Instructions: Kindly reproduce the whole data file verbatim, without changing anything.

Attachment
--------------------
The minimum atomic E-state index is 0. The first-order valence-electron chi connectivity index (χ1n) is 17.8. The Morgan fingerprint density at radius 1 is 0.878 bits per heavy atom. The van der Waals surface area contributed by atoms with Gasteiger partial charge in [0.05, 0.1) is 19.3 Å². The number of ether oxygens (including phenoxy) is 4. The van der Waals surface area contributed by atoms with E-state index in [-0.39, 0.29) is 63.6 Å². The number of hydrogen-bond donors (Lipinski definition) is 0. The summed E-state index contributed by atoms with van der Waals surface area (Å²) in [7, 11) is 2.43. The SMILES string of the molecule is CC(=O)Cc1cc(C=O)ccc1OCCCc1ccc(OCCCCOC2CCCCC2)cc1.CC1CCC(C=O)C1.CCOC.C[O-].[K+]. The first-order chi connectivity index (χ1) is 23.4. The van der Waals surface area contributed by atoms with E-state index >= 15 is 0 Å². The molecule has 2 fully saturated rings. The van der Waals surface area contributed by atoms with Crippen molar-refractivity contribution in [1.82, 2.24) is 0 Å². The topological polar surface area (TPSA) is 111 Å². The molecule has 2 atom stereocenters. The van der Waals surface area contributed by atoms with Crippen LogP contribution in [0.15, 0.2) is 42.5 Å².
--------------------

The minimum atomic E-state index is 0. The first-order valence-electron chi connectivity index (χ1n) is 17.8. The Morgan fingerprint density at radius 1 is 0.878 bits per heavy atom. The van der Waals surface area contributed by atoms with Gasteiger partial charge in [0.05, 0.1) is 19.3 Å². The number of ether oxygens (including phenoxy) is 4. The van der Waals surface area contributed by atoms with E-state index in [-0.39, 0.29) is 63.6 Å². The number of hydrogen-bond donors (Lipinski definition) is 0. The summed E-state index contributed by atoms with van der Waals surface area (Å²) in [7, 11) is 2.43. The SMILES string of the molecule is CC(=O)Cc1cc(C=O)ccc1OCCCc1ccc(OCCCCOC2CCCCC2)cc1.CC1CCC(C=O)C1.CCOC.C[O-].[K+]. The first-order chi connectivity index (χ1) is 23.4. The van der Waals surface area contributed by atoms with E-state index >= 15 is 0 Å². The molecule has 2 fully saturated rings. The van der Waals surface area contributed by atoms with Crippen molar-refractivity contribution in [1.82, 2.24) is 0 Å². The topological polar surface area (TPSA) is 111 Å². The molecule has 2 atom stereocenters. The van der Waals surface area contributed by atoms with Crippen LogP contribution in [0.15, 0.2) is 42.5 Å².